Council OKs Police, City Manager Contracts

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The Hermiston City Council voted unanimously Monday night to approve a two-year contract for incoming City Manager Byron Smith, as well as a new three-year contract with the Hermiston Police Association.

It’s official – Byron Smith will begin the job of Hermiston city manager on Aug. 25. The Hermiston City Council voted Monday night to approve a two-year contract for Smith with a base pay of $115,000.

Smith will succeed Ed Brookshier who is stepping down after nearly 23 years as city manager. Smith’s contract also provides him with $25,000 to cover relocation expenses for him and his family, and $350 per month for use of his private vehicle for business purposes.

Brookshier has agreed to serve as adviser and consultant to Smith for the remainder of the year.

“He’ll have some pretty big shoes to fill,” said Hermiston Mayor Dave Drotzmann. Brookshier noted that Smith enters the job with a couple of similarities to himself when he first became Hermiston’s city manager. Brookshier was 45 when he first came to Hermiston, while Smith is 44. Brookshier had 19 years of experience in municipal government, while Smith has 17. And they both came from the Midwest – Brookshier from Missouri and Smith from Iowa.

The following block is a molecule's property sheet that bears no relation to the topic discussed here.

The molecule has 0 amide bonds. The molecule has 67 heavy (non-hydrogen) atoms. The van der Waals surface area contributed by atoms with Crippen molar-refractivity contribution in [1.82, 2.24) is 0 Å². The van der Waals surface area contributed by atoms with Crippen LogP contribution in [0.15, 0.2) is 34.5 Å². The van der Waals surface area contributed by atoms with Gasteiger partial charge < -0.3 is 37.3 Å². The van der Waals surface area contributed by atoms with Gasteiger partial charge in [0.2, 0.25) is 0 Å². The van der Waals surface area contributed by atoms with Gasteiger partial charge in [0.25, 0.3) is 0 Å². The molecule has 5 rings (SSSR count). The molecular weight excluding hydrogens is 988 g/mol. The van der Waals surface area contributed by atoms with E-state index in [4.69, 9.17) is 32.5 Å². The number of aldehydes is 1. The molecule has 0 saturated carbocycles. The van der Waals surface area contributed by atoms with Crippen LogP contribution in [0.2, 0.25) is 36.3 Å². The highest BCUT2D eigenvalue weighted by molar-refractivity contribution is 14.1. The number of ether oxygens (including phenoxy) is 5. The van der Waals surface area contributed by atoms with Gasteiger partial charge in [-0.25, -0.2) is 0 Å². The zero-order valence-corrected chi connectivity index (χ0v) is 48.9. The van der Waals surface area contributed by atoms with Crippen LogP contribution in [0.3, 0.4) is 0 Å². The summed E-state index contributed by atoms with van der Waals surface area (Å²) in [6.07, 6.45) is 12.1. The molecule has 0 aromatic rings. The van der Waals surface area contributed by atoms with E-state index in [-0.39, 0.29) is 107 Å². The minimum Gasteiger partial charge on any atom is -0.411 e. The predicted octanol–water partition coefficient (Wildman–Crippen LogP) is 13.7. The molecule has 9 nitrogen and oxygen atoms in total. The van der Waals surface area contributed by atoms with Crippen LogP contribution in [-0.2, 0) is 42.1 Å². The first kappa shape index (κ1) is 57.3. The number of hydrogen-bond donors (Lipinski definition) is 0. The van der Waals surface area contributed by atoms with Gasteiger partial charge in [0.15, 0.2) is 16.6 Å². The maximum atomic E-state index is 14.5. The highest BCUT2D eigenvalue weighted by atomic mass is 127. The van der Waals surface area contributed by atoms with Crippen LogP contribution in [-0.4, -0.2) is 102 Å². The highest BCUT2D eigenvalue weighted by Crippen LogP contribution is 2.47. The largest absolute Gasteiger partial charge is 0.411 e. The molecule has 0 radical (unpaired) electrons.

Since 2009, Smith has been the city manager in Ford Madison, Iowa, population 11,000. Prior to that he served for three years as assistant city manager and city planner for Poplar Bluff, Mo., and was with the League of Arizona Cities and Towns, in Phoenix from 1998 to 2004.

Also at Monday’s meeting, the council approved a new three-year contract with the Hermiston Police Association. The contract runs through June 30, 2017 and calls for a wage increase of 1.75 percent the first year, 2 percent the second year and 2.25 percent during the third year.

The contact also includes a 2-percent pay increase as an incentive to employees who are bilingual. Current employees who are already bilingual will automatically receive the pay increase. Future employees will have to pass an aptitude test to receive the increase.

“I appreciate the bilingual incentive,” said Drotzmann. “We are a diverse city and this reflects our community.” Edmiston said he hopes the incentive spurs more department employees to learn Spanish.

“For a long time our folks who are bilingual get called on even when they’re not on call,” he said.

The contract also provides an increase in incentive pay for employees’ continued education. The incentive pay for pursuing an associate of arts degree was increased from $125 per month to $150, and the incentive pay for pursuing a bachelor’s degree went up from $200 per month to $250.

Brookshier said the negotiations went well.

“It was a very cooperative process between the association and the city,” he said. Edmiston added that he was pleased to have the contract signed prior to Smith arriving in Hermiston next month.

“Getting it wrapped up before the new city manager on board is healthy,” he said.

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